The Genus Iris, Apogon Section
THE APOGON SECTION
This section of the Iris genus has already been defined at p. 13 as containing all those species of rhizomatous Irises, in which the central line of the falls is either smooth or only covered with a pubescence of unicellular processes.
It seems, unfortunately, impossible to select any one character or set of characters to form a guide through the maze of species. The nearest approach to such a character is found in the seeds, but, besides the fact that these are often missing in herbarium specimens, those of a few species, such as Bungei and Rossii, are still undescribed. Moreover, the seeds of the species in each group are readily distinguishable and have only a certain family likeness, which indeed in some cases is only apparent to the practised eye.
The classification of the Apogon species given below is therefore admittedly unsatisfactory, partly for the reasons already given, and partly also because some of the species seem to stand by themselves and to have little affinity to any others. Under each heding in the following list an attempt is made to give the chief characteristics of the species inch1ded.
I. The sibirica group
has seven representatives in Eastern Asia, one in Europe and one in America. Stems hollow (except in I. Clarkei and I. prismatica ) ; capsule trigonal ; seeds disc-shaped, D-shaped, or cubical ; leaves thin and grassy ; perianth tube ·short, not smooth but obviously formed of the con cretion of the bases of the segments. Stigma a projecting triangular tongue. See p. 19.
I I. The tenuijolia group. This group of Central Asiatic I rises consists of plants with short un branched stems, and rigid, linear leaves. The growths are very crowded and the bases of the leaves seem to persist for several years, and form dense bundles which in the wild state have the appearance of being either burnt or browsed off. The root fibres are very wiry. [N.B. I. songarica seems to be a connecting link between this group and the spuria group.] See p. 32.
I I I. The Californian group. Rhizomes slender, root-fibres few in number. Leaves tough and leathery, scanty, pink at the base. Seeds light brown or buff, spherical, thick D-shaped or even almost cubical. The dying leaves turn a dull red, quite distinct from the usual brown colour of withering Iris foliage. See p. 35.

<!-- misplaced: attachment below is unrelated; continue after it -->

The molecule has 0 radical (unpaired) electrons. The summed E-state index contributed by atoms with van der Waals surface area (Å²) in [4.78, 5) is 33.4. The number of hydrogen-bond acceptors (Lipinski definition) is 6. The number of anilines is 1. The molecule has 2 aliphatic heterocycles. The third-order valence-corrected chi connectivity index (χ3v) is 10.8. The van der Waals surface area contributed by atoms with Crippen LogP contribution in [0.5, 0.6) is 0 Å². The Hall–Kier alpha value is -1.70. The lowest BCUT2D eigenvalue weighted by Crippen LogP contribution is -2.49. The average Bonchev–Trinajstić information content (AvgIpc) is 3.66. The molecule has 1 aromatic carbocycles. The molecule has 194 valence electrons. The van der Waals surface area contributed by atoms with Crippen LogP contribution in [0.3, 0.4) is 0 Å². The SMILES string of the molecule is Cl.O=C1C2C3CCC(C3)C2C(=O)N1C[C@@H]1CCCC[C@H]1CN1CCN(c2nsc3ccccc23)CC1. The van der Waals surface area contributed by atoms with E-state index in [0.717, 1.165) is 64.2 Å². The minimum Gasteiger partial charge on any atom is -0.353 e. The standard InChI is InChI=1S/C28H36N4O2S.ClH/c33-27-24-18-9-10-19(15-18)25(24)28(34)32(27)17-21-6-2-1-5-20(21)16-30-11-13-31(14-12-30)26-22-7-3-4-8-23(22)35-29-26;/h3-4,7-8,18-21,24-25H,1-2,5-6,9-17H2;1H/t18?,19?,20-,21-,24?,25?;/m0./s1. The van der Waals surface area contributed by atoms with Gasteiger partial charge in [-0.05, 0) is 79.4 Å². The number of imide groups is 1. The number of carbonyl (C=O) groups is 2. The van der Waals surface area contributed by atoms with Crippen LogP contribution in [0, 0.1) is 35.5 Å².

IV. The Syrian group. Rhizome annulate and surrounded with stiff bristles. Spathes very long and narrow, one flowered with the pedicel equal m length to the spathe. See p. 45.
V. The Chinese group consists of four species of slender growth, of which apparently only one is in cultivation. I. minuta and I. Henryi are probably allied to one another. The other two are grouped with them by reason of their geographical proximity and not of any known structural affinity. See p. 46.
VI. The scarlet-seeded Iris. The single character of the scarlet seeds, that remain attached to the open capsule, seems sufficient to separate I. foetidissima from all other species. Confined to Europe and North Africa. See p. 50.
VI I. I. ruthenica with its dwarf grassy growth and prominent white excrescence on the fresh seeds seems also to stand entirely alone. This species is found in Hungary, m the Altai region, and thence eastwards as far as Pekin. See p. 52.
VII I. I. unguicularis is distinguished by its tough foliage, close-matted growth, long perianth tube and undeveloped stem, and also'y the curious and characteristic processes that cover the upper surface of the style branches. See p. 54.
The type is found in Algeria but subspecies also occur in Greece, Crete and Asia Minor, as far east as Alexandretta and Lazistan. See p. 56.
I X. The spuria group. The chief characteristics of this group are the double ribs at the angles of the capsules, the loose parchment-like skins of the seeds, the two-toothed stigma, and the panduriform outer segments. Leaves ensiform, tough, emitting a slightly fetid odour when bruised. I ts representatives are widely distributed through Europe and Asia as far east as Kashmir. See p. 57.
X. The laevegata group. Seeds more or less D-shaped, with smooth polished skins. This group is represented in Eastern America. Europe and Eastern Asia. See p. 7 2.